Sustainability

IKEA recognises Food is Precious with goal to cut waste in half

IKEA has introduced a new food waste initiative, Food is Precious, aiming to cut food waste by 50 per cent by the end of 2020, and has doubled down on its commitment by joining Champions 12.3, the global coalition for food waste hosted by the World Resource Institute.

IKEA recognizes Food is Precious with goal to cut waste in half
The initiative is a smart scale solution and measures wasted food and its sources, allowing IKEA staff to identify the problem and come up with innovative ways to tackle the causes of food waste. The smart scale solution has a built-in touch screen connected to a floor scale beneath a waste bin to measure food waste.

Stepping up to the food waste challenge in a world where 1.3 billion tonnes of food is wasted every year globally, one quarter of which could feed 870 million malnourished people around the world, IKEA’s innovative solution, trialled from February 2015 and rolled out officially from December 2016, is already bringing positive results.

With the ultimate goal of cutting food waste in IKEA food operations at its restaurants, bistros and Swedish Food Markets, so far 84 stores – 20 per cent of all IKEA stores around the world – have brought in the new food waste system, saving over 79 tonnes of food waste, equivalent to 341 tonnes of C02 and 473 flights between Stockholm and London.

A survey of IKEA co-workers revealed that some 70 per cent were proud of the initiative and around 50 per cent were also changing their waste habits at home.

Commenting on the initiative, Lorena Lourido, Country Food Manager at IKEA UK & Ireland, added: “We are proud to have been the pilot country for the Food is Precious initiative and have now rolled out the food waste solution across all UK & Ireland stores. So far, we have calculated that the majority of UK & Ireland stores are already reducing their food waste by between 20 per cent and 45 per cent.

“I am proud of IKEA Food co-workers across the country that have really embraced this initiative and we also hope to inspire our customers to think differently about food waste. This is a natural step in the overall work we do as IKEA retailers, being a responsible company that cares for people and planet.”

Food waste champions

IKEA also announced that it has joined the Champions 12.3 coalition, a group of around 40 industry leaders in government, business and civil society committed to driving ambition, mobilizing action and progress towards realizing Target 12.3 of the United Nations’ Sustainable Development Goals, which aims to ‘halve per capita global food waste at the retail and consumer levels and reduce food losses along production and supply chains, including post-harvest losses’ by 2030. The Government of the Netherlands and the World Resources Institute serve as co-secretariats of Champions 12.3.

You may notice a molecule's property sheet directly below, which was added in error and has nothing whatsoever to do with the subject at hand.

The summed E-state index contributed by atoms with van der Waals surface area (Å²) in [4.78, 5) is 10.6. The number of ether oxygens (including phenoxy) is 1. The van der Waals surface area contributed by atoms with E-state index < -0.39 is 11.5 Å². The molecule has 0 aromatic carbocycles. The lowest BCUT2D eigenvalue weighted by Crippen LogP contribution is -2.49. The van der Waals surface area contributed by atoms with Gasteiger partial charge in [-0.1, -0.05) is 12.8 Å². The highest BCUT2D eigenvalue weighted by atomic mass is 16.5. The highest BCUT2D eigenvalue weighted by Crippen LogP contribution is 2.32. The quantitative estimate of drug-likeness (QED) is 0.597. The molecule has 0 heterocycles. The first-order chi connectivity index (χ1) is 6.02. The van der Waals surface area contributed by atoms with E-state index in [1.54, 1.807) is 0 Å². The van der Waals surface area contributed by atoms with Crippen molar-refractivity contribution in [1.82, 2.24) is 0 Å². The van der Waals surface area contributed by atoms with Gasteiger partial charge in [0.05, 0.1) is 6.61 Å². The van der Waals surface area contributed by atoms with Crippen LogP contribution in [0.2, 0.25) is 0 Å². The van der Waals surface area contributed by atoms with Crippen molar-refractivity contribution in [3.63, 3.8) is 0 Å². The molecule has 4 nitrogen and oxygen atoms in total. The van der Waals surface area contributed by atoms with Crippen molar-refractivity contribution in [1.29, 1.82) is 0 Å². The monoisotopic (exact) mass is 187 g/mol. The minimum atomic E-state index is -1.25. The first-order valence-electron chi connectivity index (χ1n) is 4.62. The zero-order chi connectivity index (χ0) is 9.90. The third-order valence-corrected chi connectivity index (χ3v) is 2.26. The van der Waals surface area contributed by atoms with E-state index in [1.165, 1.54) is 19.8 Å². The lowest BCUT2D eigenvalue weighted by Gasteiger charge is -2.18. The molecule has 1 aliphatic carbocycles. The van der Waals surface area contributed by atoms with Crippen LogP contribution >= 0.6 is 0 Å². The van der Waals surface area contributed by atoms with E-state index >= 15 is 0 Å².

Liz Goodwin, Senior Fellow and Director of Food Loss and Waste at World Resources Institute, said: “The power of this unique coalition is that it brings together high-profile leaders from a range of sectors impacting the global food supply to motivate and demonstrate that reducing food loss and waste is possible and necessary. As a Champion myself, I’m thrilled to have Michael and IKEA join our ranks.”

Meanwhile, Marcus Gover, Chief Executive at WRAP, stated: “We all need to unite in the food waste fight. I am delighted that Michael La Cour is joining the Champions 12.3 coalition and look forward to working with IKEA on reducing food waste. Only by businesses, governments and citizens coming together and taking action can we tackle what is a key issue of our generation.”

Although IKEA’s sustainability credentials have been questioned by some for the store’s proliferation of ‘fast furniture’, it has made a conscious effort to promote recycling and sustainable consumption, featuring prominent messaging in store and in 2015 partnering with behavior change charity Hubbub to promote sustainable living at home.

The ‘I Will’ campaign aims to determine how far companies should go in encouraging customers to live more sustainably and will examine what changes need to be made to encourage environmentally-friendly customer behaviours – producing less waste, using less energy and waster, and living more active lifestyles.

You can find more information on IKEA UK & Ireland’s sustainability initiatives in the IKEA UK & Ireland Sustainability Report FY16 on IKEA’s website.

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